Pssst! I have a secret.
When I am looking to purchase games for the family, my top priority isn't an educational focus. It's not even a "joining" or "relationship" focus.
What I look for FIRST is the number of people who can play the game.
A lot of games are for foursomes. Or 2-4 players. Like toothbrush holders. Or family four-packs to sporting events. :(
We're a family of FIVE. My highest priority is a game that all five of us can play together.
I had to wait for Life on the Farm® ($25) to arrive to learn how many people can play this game, because I could not find the information on the company web site.
My second criteria is sturdiness. I have a child, who before she was two, could rip a board book in two. We are rough on games. This one is sturdy.
Third, fourth, fifth etc etc etc is a game that is simple enough for a child with developmental delays that is not too babyish for the sibs, a game that is fun and assists in our relationship building goals and objectives, a game that offers some educational value, a game that provides opportunites for making some discoveries, a game that provides opportunities for thinking. This game meets all the criteria.
We like this game !! -- it's not as complicated as the games you see in department stores that include play money. Because the rules are clear, we had no disagreement over interpretation of rules. We are learning new vocabulary words (slaughter, income, expense, for example). My homeschooler is getting experience counting dots on the dice and counting money. There's an element of uncertainty that adds to the fun: the expense and income cards add a wild card to the game, and a player who is running out of money can suddenly find himself a couple of thousand dollars richer by landing on the right square and drawing the right card. Or a player who is ahead in the game can lose a lot of it rather quickly, based on the circumstances of the game.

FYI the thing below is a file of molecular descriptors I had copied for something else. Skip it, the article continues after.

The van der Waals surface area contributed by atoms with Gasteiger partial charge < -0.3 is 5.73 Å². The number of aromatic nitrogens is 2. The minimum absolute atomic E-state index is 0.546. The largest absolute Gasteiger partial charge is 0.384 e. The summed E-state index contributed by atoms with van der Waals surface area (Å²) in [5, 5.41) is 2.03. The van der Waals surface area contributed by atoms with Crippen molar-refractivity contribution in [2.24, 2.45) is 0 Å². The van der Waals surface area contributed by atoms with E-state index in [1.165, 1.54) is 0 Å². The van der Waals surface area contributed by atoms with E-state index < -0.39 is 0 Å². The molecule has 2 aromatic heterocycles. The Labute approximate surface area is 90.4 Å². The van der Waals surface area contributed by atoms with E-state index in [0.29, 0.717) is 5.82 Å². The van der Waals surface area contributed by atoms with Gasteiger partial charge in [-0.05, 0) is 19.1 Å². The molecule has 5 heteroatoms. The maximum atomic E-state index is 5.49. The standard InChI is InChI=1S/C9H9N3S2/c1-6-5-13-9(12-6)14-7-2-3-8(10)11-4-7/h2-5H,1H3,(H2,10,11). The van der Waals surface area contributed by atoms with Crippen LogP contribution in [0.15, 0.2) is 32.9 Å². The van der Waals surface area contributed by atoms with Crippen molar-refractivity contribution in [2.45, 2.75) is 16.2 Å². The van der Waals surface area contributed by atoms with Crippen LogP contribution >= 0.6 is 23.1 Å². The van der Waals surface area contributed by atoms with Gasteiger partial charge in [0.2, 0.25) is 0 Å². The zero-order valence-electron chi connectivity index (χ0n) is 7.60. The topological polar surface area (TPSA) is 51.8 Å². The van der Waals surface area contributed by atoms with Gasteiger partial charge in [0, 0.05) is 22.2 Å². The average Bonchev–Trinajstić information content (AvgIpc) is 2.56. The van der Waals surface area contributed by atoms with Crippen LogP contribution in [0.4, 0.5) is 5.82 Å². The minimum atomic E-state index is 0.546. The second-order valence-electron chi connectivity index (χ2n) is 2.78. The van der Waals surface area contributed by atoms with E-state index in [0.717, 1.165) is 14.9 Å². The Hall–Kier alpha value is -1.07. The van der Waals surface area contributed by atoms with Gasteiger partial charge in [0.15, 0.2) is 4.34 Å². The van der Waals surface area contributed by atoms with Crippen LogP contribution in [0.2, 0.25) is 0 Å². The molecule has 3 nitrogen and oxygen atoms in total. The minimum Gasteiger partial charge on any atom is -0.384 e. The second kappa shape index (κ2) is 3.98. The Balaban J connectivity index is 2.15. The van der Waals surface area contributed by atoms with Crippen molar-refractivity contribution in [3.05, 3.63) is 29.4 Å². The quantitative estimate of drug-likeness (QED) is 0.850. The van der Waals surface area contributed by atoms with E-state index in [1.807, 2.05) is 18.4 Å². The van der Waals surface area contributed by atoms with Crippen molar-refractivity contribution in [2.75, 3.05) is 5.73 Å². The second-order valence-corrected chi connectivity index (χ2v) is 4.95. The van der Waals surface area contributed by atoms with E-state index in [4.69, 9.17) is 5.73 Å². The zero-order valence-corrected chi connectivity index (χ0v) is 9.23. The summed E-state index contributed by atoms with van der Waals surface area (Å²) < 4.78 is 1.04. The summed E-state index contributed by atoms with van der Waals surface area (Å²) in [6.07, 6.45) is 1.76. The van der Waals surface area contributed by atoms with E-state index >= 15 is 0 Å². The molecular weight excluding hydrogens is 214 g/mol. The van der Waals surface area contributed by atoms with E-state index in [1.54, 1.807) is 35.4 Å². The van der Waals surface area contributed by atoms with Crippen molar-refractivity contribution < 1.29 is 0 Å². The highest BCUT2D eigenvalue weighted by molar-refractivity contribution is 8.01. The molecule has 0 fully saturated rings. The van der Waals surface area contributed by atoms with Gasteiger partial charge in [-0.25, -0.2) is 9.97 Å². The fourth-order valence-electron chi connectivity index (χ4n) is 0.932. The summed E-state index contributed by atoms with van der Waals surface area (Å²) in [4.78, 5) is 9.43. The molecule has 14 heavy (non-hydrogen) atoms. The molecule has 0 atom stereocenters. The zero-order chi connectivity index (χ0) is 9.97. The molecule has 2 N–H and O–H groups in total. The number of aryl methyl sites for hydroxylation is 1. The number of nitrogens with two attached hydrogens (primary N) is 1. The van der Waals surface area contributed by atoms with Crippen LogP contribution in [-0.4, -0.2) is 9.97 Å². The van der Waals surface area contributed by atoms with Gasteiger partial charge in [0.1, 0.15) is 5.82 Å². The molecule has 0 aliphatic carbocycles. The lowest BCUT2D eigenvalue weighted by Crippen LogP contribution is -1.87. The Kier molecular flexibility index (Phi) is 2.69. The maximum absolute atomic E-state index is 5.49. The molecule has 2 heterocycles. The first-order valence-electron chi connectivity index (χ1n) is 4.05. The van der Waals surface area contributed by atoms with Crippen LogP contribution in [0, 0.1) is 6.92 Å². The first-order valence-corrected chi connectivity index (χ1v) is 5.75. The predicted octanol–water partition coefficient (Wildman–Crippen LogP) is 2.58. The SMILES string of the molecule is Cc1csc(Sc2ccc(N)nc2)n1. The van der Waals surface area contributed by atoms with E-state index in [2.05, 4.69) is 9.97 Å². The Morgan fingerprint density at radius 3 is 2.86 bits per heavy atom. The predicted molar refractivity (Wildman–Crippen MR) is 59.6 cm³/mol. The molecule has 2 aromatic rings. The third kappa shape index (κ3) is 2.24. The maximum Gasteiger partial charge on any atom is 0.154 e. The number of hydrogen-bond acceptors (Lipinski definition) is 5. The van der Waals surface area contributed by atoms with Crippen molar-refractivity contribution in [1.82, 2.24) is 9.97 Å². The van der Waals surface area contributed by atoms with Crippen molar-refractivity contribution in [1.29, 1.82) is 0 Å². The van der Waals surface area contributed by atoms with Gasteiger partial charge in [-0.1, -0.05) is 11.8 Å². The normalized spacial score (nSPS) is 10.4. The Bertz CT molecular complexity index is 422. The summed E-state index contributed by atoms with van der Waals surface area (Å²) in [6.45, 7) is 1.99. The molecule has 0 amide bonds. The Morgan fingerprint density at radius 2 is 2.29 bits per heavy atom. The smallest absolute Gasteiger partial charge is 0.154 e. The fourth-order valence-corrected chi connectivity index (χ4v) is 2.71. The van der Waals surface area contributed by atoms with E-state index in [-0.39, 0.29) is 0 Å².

There are two versions listed in the rules, a regular version and a short version. The one downside for playing with a child who has attention challenges that come with autism is that even the short version is too long. My homeschooled princess joins us at this particular game for exactly a half-hour, which is INCREDIBLE. She's engaged the entire time, doing some math in her head and some not in her head, counting her money, counting the dots on the dice, learning about income and expense. But at the 30-minute mark, she is done. That will improve with time and practice. We may consider creating an even shorter version at our house.
I have a difficult-to-suppress urge to say "E-I-E-I-O" a lot when I see the game board or box. *wink*
It's fun, engaging and entertaining, and with rules that are "just right" (not too complicated yet not too simple). We don't have to leave out a family member because it accommodates up to six players. MULTIPLE THUMBS UP!
The game can be purchased directly from the company, at specialty retailers, and at KMart.com ($19.99 at KMart dot com).
We R Run sent me the Life on the Farm® board game, free, as part of The Old Schoolhouse Homeschool Crew's review program. I received no monetary compensation for the review.
To read the reviews of my fellow First Mates about this product, go here.